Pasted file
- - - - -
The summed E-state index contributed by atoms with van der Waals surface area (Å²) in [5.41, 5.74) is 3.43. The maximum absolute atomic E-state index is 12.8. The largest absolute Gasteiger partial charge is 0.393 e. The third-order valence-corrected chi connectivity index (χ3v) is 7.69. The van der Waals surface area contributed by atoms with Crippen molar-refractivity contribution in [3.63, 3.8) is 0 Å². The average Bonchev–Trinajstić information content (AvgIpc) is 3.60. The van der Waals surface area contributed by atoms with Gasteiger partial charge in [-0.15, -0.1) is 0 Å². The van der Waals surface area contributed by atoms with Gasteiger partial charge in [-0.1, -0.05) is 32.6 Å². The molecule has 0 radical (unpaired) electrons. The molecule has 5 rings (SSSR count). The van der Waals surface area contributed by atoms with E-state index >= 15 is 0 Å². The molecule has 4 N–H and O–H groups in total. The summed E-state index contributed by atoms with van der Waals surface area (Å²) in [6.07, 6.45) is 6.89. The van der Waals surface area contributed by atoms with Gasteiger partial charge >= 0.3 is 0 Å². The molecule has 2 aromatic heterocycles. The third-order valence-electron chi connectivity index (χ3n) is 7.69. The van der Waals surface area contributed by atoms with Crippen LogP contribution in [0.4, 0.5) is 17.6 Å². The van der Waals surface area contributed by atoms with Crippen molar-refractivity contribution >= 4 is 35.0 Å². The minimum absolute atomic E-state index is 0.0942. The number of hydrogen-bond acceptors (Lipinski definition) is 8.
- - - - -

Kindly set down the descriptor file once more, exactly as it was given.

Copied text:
The summed E-state index contributed by atoms with van der Waals surface area (Å²) in [5.41, 5.74) is 3.43. The maximum absolute atomic E-state index is 12.8. The largest absolute Gasteiger partial charge is 0.393 e. The third-order valence-corrected chi connectivity index (χ3v) is 7.69. The van der Waals surface area contributed by atoms with Crippen molar-refractivity contribution in [3.63, 3.8) is 0 Å². The average Bonchev–Trinajstić information content (AvgIpc) is 3.60. The van der Waals surface area contributed by atoms with Gasteiger partial charge in [-0.15, -0.1) is 0 Å². The van der Waals surface area contributed by atoms with Gasteiger partial charge in [-0.1, -0.05) is 32.6 Å². The molecule has 0 radical (unpaired) electrons. The molecule has 5 rings (SSSR count). The van der Waals surface area contributed by atoms with E-state index >= 15 is 0 Å². The molecule has 4 N–H and O–H groups in total. The summed E-state index contributed by atoms with van der Waals surface area (Å²) in [6.07, 6.45) is 6.89. The van der Waals surface area contributed by atoms with Gasteiger partial charge >= 0.3 is 0 Å². The molecule has 2 aromatic heterocycles. The third-order valence-electron chi connectivity index (χ3n) is 7.69. The van der Waals surface area contributed by atoms with Crippen LogP contribution in [0.4, 0.5) is 17.6 Å². The van der Waals surface area contributed by atoms with Crippen molar-refractivity contribution >= 4 is 35.0 Å². The minimum absolute atomic E-state index is 0.0942. The number of hydrogen-bond acceptors (Lipinski definition) is 8.